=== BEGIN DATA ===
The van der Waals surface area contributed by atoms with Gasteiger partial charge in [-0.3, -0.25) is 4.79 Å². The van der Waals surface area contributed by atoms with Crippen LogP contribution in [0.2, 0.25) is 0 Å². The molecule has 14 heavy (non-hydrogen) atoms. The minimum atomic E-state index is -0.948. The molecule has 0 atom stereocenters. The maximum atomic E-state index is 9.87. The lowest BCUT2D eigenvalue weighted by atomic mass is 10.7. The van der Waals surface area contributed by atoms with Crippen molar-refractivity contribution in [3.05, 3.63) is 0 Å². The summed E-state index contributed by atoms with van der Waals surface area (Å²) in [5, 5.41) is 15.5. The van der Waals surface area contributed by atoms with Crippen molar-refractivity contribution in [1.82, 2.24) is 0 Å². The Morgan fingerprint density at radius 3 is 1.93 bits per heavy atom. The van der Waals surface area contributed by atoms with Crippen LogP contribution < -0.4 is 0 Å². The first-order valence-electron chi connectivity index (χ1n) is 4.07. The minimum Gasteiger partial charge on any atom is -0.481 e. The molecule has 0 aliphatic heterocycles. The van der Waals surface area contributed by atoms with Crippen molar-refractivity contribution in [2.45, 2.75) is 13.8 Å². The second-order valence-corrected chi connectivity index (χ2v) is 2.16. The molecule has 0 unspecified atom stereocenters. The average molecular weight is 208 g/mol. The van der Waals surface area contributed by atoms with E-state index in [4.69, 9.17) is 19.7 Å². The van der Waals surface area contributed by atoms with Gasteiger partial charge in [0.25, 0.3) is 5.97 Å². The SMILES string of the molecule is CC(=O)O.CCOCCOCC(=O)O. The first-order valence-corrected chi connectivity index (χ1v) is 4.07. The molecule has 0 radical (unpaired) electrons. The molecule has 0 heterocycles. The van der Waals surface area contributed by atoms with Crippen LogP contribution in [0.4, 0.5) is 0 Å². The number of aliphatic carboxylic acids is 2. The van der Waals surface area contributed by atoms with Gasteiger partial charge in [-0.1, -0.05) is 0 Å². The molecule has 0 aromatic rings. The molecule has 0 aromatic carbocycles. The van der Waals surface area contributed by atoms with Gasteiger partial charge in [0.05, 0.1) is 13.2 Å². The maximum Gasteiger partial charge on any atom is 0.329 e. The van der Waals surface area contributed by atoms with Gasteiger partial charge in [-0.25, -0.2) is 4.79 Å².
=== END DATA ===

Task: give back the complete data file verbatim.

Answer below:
The van der Waals surface area contributed by atoms with Gasteiger partial charge in [-0.3, -0.25) is 4.79 Å². The van der Waals surface area contributed by atoms with Crippen LogP contribution in [0.2, 0.25) is 0 Å². The molecule has 14 heavy (non-hydrogen) atoms. The minimum atomic E-state index is -0.948. The molecule has 0 atom stereocenters. The maximum atomic E-state index is 9.87. The lowest BCUT2D eigenvalue weighted by atomic mass is 10.7. The van der Waals surface area contributed by atoms with Crippen molar-refractivity contribution in [3.05, 3.63) is 0 Å². The summed E-state index contributed by atoms with van der Waals surface area (Å²) in [5, 5.41) is 15.5. The van der Waals surface area contributed by atoms with Crippen molar-refractivity contribution in [1.82, 2.24) is 0 Å². The Morgan fingerprint density at radius 3 is 1.93 bits per heavy atom. The van der Waals surface area contributed by atoms with Crippen LogP contribution < -0.4 is 0 Å². The first-order valence-electron chi connectivity index (χ1n) is 4.07. The minimum Gasteiger partial charge on any atom is -0.481 e. The molecule has 0 aliphatic heterocycles. The van der Waals surface area contributed by atoms with Crippen molar-refractivity contribution in [2.45, 2.75) is 13.8 Å². The second-order valence-corrected chi connectivity index (χ2v) is 2.16. The molecule has 0 unspecified atom stereocenters. The average molecular weight is 208 g/mol. The van der Waals surface area contributed by atoms with E-state index in [4.69, 9.17) is 19.7 Å². The van der Waals surface area contributed by atoms with Gasteiger partial charge in [0.25, 0.3) is 5.97 Å². The SMILES string of the molecule is CC(=O)O.CCOCCOCC(=O)O. The first-order valence-corrected chi connectivity index (χ1v) is 4.07. The molecule has 0 radical (unpaired) electrons. The molecule has 0 heterocycles. The van der Waals surface area contributed by atoms with Crippen LogP contribution in [0.4, 0.5) is 0 Å². The number of aliphatic carboxylic acids is 2. The van der Waals surface area contributed by atoms with Gasteiger partial charge in [-0.1, -0.05) is 0 Å². The molecule has 0 aromatic rings. The molecule has 0 aromatic carbocycles. The van der Waals surface area contributed by atoms with Gasteiger partial charge in [0.05, 0.1) is 13.2 Å². The maximum Gasteiger partial charge on any atom is 0.329 e. The van der Waals surface area contributed by atoms with Gasteiger partial charge in [-0.25, -0.2) is 4.79 Å².